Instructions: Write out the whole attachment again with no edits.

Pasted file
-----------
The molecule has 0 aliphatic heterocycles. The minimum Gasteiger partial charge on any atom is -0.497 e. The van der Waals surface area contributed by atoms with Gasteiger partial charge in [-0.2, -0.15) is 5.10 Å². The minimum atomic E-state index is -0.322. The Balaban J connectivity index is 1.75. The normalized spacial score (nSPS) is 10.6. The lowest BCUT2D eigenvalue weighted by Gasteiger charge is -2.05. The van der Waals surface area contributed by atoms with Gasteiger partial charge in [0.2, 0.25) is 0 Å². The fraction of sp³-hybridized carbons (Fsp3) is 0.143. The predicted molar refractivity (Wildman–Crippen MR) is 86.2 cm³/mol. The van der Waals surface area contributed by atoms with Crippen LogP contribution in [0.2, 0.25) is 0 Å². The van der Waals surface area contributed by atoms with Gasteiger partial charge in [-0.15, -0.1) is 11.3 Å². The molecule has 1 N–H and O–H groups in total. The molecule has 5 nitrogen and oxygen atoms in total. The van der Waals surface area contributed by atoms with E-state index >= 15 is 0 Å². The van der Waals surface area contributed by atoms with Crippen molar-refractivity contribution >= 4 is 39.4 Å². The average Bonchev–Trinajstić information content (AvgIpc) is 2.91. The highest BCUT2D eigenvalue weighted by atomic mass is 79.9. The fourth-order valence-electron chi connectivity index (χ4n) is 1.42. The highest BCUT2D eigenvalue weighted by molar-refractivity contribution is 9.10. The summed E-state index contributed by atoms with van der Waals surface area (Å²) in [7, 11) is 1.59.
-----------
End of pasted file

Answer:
The molecule has 0 aliphatic heterocycles. The minimum Gasteiger partial charge on any atom is -0.497 e. The van der Waals surface area contributed by atoms with Gasteiger partial charge in [-0.2, -0.15) is 5.10 Å². The minimum atomic E-state index is -0.322. The Balaban J connectivity index is 1.75. The normalized spacial score (nSPS) is 10.6. The lowest BCUT2D eigenvalue weighted by Gasteiger charge is -2.05. The van der Waals surface area contributed by atoms with Gasteiger partial charge in [0.2, 0.25) is 0 Å². The fraction of sp³-hybridized carbons (Fsp3) is 0.143. The predicted molar refractivity (Wildman–Crippen MR) is 86.2 cm³/mol. The van der Waals surface area contributed by atoms with Crippen LogP contribution in [0.2, 0.25) is 0 Å². The van der Waals surface area contributed by atoms with Gasteiger partial charge in [-0.15, -0.1) is 11.3 Å². The molecule has 1 N–H and O–H groups in total. The molecule has 5 nitrogen and oxygen atoms in total. The van der Waals surface area contributed by atoms with E-state index >= 15 is 0 Å². The van der Waals surface area contributed by atoms with Crippen molar-refractivity contribution >= 4 is 39.4 Å². The average Bonchev–Trinajstić information content (AvgIpc) is 2.91. The highest BCUT2D eigenvalue weighted by atomic mass is 79.9. The fourth-order valence-electron chi connectivity index (χ4n) is 1.42. The highest BCUT2D eigenvalue weighted by molar-refractivity contribution is 9.10. The summed E-state index contributed by atoms with van der Waals surface area (Å²) in [7, 11) is 1.59.